The Dangers Businesses Face of Misclassifying Employees
It is that time of year again—time for businesses to send out their W-2s and 1099s so that they can file their taxes and stay in good standing with the IRS. Thanks to the internet and the independent nature of a lot of positions, more companies are opting to hire independent contractors than they are full-time employees, which means more 1099s than ever are going out—which also means that more businesses are saving more money. Independent contractors are cheaper for businesses to retain, as they do not require those businesses to pay for health insurance, taxes, retirement, or any other benefits on the employees’ behalf. In fact, it is because of this lack of expenses that many businesses purposefully misclassify workers as “independent contractors.”
Misclassifying an employee as an independent contractor—whether done intentionally or not—can have serious consequences for the business. To avoid such consequences, you need to be aware of applicable state and federal regulations regarding employee classification. Though this post is intended to make you aware of some of those, your best bet would be to consult directly with a Fort Lauderdale business attorney if you have any doubt about whether or not your independent contractors are really “independent contractors.”
Consequences of Misclassifying Employees
Companies that misclassify employees are looking at consequences not just from the IRS, but from the U.S. Department of Labor and state agencies. Though this list is not exhaustive, it should give you an idea of what type of violations you may be guilty of by wrongly categorizing an employee as an independent contractor:
- Tax penalties;
- Wage law violations;
- Workers’ compensation violations;
- I-9 violations;
- Anti-discrimination violations;
- FMLA violations;
- Warn Act violations;
- Age discrimination liability;
- Unemployment insurance shortfalls; and
- Improper exclusion from benefits plans.
To avoid making any of the above violations, you need to understand what and what does not make an independent contractor.
Florida Worker Classification Guidelines
Florida’s laws regarding what and what does not make an independent contractor can be found in Florida Statute 440.02. Before we list the criteria for what makes a 1099 worker, you should first know that, according to subsection (15)(c)2., “all persons who are being paid by a construction contractor as a subcontractor” are considered employees, as are independent contractors and sole proprietors performing work within the construction industry. Aside from within the construction industry, however, at least four of the following six criteria must be met in order for a worker to be properly classified as an independent contractor:
- The individual owns and operates his or her own business and has a work facility, equipment, materials, vehicles, and other similar accommodations;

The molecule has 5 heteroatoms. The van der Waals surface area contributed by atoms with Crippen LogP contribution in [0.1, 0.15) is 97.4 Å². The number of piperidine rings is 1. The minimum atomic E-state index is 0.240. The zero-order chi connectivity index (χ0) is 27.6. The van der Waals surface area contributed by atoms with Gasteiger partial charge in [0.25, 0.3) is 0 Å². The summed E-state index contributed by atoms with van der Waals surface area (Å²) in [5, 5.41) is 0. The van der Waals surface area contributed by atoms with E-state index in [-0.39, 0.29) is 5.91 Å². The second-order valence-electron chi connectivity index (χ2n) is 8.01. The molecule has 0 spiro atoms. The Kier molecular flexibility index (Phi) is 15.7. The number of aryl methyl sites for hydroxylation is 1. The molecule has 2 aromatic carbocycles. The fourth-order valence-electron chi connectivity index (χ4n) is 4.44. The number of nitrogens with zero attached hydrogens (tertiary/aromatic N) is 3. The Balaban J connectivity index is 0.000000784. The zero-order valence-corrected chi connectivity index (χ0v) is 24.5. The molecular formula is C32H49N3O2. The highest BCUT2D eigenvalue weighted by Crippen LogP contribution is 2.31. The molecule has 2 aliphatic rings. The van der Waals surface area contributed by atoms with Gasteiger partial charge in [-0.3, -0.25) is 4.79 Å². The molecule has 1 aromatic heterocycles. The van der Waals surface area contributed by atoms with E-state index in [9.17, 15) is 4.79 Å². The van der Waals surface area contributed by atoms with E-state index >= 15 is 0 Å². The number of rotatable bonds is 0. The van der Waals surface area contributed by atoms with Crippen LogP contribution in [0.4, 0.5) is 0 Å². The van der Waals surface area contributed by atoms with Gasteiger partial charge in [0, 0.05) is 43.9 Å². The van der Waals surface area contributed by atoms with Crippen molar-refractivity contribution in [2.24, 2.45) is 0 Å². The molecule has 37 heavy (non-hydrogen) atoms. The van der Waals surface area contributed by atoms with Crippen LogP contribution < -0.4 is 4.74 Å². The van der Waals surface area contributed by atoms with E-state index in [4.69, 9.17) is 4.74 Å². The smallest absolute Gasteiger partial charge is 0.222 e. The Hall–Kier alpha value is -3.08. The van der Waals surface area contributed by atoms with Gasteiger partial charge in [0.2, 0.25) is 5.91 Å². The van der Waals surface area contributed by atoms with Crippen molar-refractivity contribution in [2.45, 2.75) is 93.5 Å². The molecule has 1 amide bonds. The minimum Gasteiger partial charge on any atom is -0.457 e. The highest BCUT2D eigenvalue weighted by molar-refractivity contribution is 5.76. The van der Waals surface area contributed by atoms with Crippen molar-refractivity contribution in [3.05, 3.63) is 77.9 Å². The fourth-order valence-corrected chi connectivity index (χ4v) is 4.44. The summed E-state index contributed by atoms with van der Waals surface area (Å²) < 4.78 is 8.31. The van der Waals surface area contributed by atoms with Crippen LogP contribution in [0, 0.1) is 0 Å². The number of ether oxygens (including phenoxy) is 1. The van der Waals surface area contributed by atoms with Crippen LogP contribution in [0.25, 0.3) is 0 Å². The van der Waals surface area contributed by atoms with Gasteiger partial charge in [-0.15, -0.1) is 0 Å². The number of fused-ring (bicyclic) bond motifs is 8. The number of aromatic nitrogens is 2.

- The individual either has or has applied for a federal identification number, unless he or she is a sole proprietor;
- Any money owed to the individual for services rendered is paid to the business rather than the independent contractor;
- The individual holds one or more bank accounts in the business’s name for the purpose of paying business expenses;
- The individual is free to perform work for whichever entities in addition to or besides the employer without having to complete an employment application or process; and/or
- The individual is paid on a per-assignment basis rather than on an hourly basis.
If any of your workers meet four or more of the above criteria, they can be classified as independent contractors so long as your contract with them does not expressly state that an employment relationship exists.
If four of the six criteria are not met, an individual may still be classified as an independent contractor based on the nature of the individual situation with regard to meeting any of the following conditions:
- The individual agrees to perform work for a specified amount of money and controls the means through which the work is performed;
- The individual is responsible for the satisfactory completion of the work that he or she agrees to take on;
- The individual incurs the main expenses related to the service or work that he or she agrees to take on;
- The individual has continuing business liabilities or obligations;
- The individual receives compensation for work or services rendered on a per assignment basis or for a commission; and/or
- The individual is prone to profits and losses as any other business is.
Of course, every situation varies, and even if an individual meets several of the aforementioned criteria, your contract wording may make them an employee. For this reason, you should never enter an agreement with an individual contractor without first consulting with your Fort Lauderdale business litigation lawyer about the terms of employment, the nature of your proposed relationship, and your contract with them.
Save yourself unnecessary headache in the future, and contact Edward J. Jennings, P.A. to schedule a consultation today.